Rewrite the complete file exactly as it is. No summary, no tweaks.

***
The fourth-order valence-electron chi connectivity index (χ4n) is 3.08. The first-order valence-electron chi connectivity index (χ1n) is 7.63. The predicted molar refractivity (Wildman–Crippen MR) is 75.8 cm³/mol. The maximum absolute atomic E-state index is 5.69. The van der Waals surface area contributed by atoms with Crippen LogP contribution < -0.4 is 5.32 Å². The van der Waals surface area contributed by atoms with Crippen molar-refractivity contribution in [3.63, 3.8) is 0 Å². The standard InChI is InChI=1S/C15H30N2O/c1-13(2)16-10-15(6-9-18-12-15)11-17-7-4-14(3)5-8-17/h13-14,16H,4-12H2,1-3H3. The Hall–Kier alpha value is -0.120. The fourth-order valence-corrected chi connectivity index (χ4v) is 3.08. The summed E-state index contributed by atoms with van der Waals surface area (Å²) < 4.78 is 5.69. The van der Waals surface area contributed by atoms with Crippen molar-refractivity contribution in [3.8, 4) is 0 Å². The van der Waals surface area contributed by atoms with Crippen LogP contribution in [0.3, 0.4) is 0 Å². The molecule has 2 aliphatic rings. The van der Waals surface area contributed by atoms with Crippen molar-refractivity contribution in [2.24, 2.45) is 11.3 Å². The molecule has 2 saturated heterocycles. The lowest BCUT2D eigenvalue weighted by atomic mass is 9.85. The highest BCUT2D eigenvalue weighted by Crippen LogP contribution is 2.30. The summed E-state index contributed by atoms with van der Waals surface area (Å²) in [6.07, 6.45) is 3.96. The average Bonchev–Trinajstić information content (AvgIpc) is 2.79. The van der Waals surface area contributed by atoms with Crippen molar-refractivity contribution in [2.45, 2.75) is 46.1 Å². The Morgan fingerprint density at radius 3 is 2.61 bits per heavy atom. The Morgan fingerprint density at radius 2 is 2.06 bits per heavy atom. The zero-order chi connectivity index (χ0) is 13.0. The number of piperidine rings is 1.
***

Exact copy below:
The fourth-order valence-electron chi connectivity index (χ4n) is 3.08. The first-order valence-electron chi connectivity index (χ1n) is 7.63. The predicted molar refractivity (Wildman–Crippen MR) is 75.8 cm³/mol. The maximum absolute atomic E-state index is 5.69. The van der Waals surface area contributed by atoms with Crippen LogP contribution < -0.4 is 5.32 Å². The van der Waals surface area contributed by atoms with Crippen molar-refractivity contribution in [3.63, 3.8) is 0 Å². The standard InChI is InChI=1S/C15H30N2O/c1-13(2)16-10-15(6-9-18-12-15)11-17-7-4-14(3)5-8-17/h13-14,16H,4-12H2,1-3H3. The Hall–Kier alpha value is -0.120. The fourth-order valence-corrected chi connectivity index (χ4v) is 3.08. The summed E-state index contributed by atoms with van der Waals surface area (Å²) < 4.78 is 5.69. The van der Waals surface area contributed by atoms with Crippen molar-refractivity contribution in [3.8, 4) is 0 Å². The van der Waals surface area contributed by atoms with Crippen LogP contribution in [0.3, 0.4) is 0 Å². The molecule has 2 aliphatic rings. The van der Waals surface area contributed by atoms with Crippen molar-refractivity contribution in [2.24, 2.45) is 11.3 Å². The molecule has 2 saturated heterocycles. The lowest BCUT2D eigenvalue weighted by atomic mass is 9.85. The highest BCUT2D eigenvalue weighted by Crippen LogP contribution is 2.30. The summed E-state index contributed by atoms with van der Waals surface area (Å²) in [6.07, 6.45) is 3.96. The average Bonchev–Trinajstić information content (AvgIpc) is 2.79. The van der Waals surface area contributed by atoms with Crippen molar-refractivity contribution in [2.45, 2.75) is 46.1 Å². The Morgan fingerprint density at radius 3 is 2.61 bits per heavy atom. The Morgan fingerprint density at radius 2 is 2.06 bits per heavy atom. The zero-order chi connectivity index (χ0) is 13.0. The number of piperidine rings is 1.